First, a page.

In most cases, you will only need to create a custom config as a one-off but if you and others within your organisation are likely to be running nf-core pipelines regularly and need to use the same settings regularly it may be a good idea to request that your custom config file is uploaded to the nf-core/configs git repository. Before you do this please can you test that the config file works with your pipeline of choice using the -c parameter. You can then create a pull request to the nf-core/configs repository with the addition of your config file, associated documentation file (see examples in nf-core/configs/docs), and amending nfcore_custom.config to include your custom profile.

See the main Nextflow documentation for more information about creating your own configuration files.

If you have any questions or issues please send us a message on Slack on the #configs channel.

Azure Resource Requests

To be used with the azurebatch profile by specifying the -profile azurebatch. We recommend providing a compute params.vm_type of Standard_D16_v3 VMs by default but these options can be changed if required.

Note that the choice of VM size depends on your quota and the overall workload during the analysis. For a thorough list, please refer the Azure Sizes for virtual machines in Azure.

Running in the background

Nextflow handles job submissions and supervises the running jobs. The Nextflow process must run until the pipeline is finished.

The Nextflow -bg flag launches Nextflow in the background, detached from your terminal so that the workflow does not stop if you log out of your session. The logs are saved to a file.

Alternatively, you can use screen / tmux or similar tool to create a detached session which you can log back into at a later time. Some HPC setups also allow you to run nextflow within a cluster job submitted your job scheduler (from where it submits more jobs).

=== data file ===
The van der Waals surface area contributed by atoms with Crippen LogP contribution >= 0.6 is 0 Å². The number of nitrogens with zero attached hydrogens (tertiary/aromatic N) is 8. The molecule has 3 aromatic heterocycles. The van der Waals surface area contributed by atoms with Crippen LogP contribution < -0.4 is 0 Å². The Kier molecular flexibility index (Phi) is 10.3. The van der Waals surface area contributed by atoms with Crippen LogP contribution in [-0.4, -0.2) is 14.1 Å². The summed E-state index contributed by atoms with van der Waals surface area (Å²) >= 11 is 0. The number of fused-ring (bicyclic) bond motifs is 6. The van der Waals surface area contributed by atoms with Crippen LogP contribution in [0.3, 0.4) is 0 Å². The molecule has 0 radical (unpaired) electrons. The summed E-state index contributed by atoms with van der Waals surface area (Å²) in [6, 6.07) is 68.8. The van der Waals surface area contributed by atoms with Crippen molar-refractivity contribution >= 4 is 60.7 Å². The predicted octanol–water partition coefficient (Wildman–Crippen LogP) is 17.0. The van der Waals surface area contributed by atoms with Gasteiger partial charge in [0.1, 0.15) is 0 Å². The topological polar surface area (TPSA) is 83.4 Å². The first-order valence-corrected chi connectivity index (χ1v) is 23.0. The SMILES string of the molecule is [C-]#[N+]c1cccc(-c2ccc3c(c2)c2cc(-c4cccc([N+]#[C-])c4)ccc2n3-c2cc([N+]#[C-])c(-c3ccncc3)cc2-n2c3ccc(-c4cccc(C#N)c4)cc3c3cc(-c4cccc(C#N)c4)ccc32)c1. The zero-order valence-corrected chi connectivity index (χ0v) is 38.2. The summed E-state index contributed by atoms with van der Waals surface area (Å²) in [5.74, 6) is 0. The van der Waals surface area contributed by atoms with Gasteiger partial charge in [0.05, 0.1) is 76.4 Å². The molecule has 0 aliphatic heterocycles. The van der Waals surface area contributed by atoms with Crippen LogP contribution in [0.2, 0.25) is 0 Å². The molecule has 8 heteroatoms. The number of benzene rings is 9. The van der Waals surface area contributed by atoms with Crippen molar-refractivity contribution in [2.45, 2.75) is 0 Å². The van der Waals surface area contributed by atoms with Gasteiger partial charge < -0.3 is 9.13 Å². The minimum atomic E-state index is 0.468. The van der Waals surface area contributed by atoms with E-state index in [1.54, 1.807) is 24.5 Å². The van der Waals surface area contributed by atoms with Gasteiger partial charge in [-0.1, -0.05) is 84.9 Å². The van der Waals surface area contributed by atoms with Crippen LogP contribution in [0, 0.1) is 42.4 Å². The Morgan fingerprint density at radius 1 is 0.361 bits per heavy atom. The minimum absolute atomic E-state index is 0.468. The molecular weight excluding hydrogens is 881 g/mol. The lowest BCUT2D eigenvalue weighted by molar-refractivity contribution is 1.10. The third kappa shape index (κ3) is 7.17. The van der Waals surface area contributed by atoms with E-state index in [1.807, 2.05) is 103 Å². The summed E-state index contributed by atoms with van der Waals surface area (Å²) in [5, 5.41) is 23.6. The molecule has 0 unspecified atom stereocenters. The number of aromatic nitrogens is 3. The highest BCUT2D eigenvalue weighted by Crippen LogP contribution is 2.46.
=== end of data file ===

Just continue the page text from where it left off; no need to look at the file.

Nextflow memory requirements

In some cases, the Nextflow Java virtual machines can start to request a large amount of memory. We recommend adding the following line to your environment to limit this (typically in ~/.bashrc or ~./bash_profile):

NXF_OPTS='-Xms1g -Xmx4g'
NXF_OPTS='-Xms1g -Xmx4g'

Nextflow edge releases

Stable releases will be becoming more infrequent as Nextflow shifts its development model to becoming more dynamic via the usage of plugins. This will allow functionality to be added as an extension to the core codebase with a release cycle that could potentially be independent to that of Nextflow itself. As a result of the reduction in stable releases, some pipelines may be required to use Nextflow edge releases in order to be able to exploit cutting “edge” features e.g. version 3.0 of the nf-core/rnaseq pipeline requires Nextflow >=20.11.0-edge in order to be able to directly download Singularity containers over http (see nf-core/rnaseq#496).

There are a number of ways you can install Nextflow edge releases, the main difference with stable releases being that you have to export the version you would like to install before issuing the appropriate installation/execution commands as highlighted below.

  • If you have Nextflow installed already, you can issue the version you would like to use on the same line as the pipeline command and it will be fetched if required before the pipeline execution.
NXF_VER="20.11.0-edge" nextflow run nf-core/rnaseq -profile test,docker -r 3.0
NXF_VER="20.11.0-edge" nextflow run nf-core/rnaseq -profile test,docker -r 3.0
  • If you have Nextflow installed already, another alternative to the option above is to export it as an environment variable before you run the pipeline command:
export NXF_VER="20.11.0-edge"
nextflow run nf-core/rnaseq -profile test,docker -r 3.0
export NXF_VER="20.11.0-edge"
nextflow run nf-core/rnaseq -profile test,docker -r 3.0
  • If you would like to download and install a Nextflow edge release from scratch with minimal fuss:
export NXF_VER="20.11.0-edge"
wget -qO- get.nextflow.io | bash
sudo mv nextflow /usr/local/bin/
nextflow run nf-core/rnaseq -profile test,docker -r 3.0
export NXF_VER="20.11.0-edge"
wget -qO- get.nextflow.io | bash
sudo mv nextflow /usr/local/bin/
nextflow run nf-core/rnaseq -profile test,docker -r 3.0

Note if you don’t have sudo privileges required for the last command above then you can move the nextflow binary to somewhere else and export that directory to $PATH instead. One way of doing that on Linux would be to add export PATH=$PATH:/path/to/nextflow/binary/ to your ~/.bashrc file so that it is available every time you login to your system.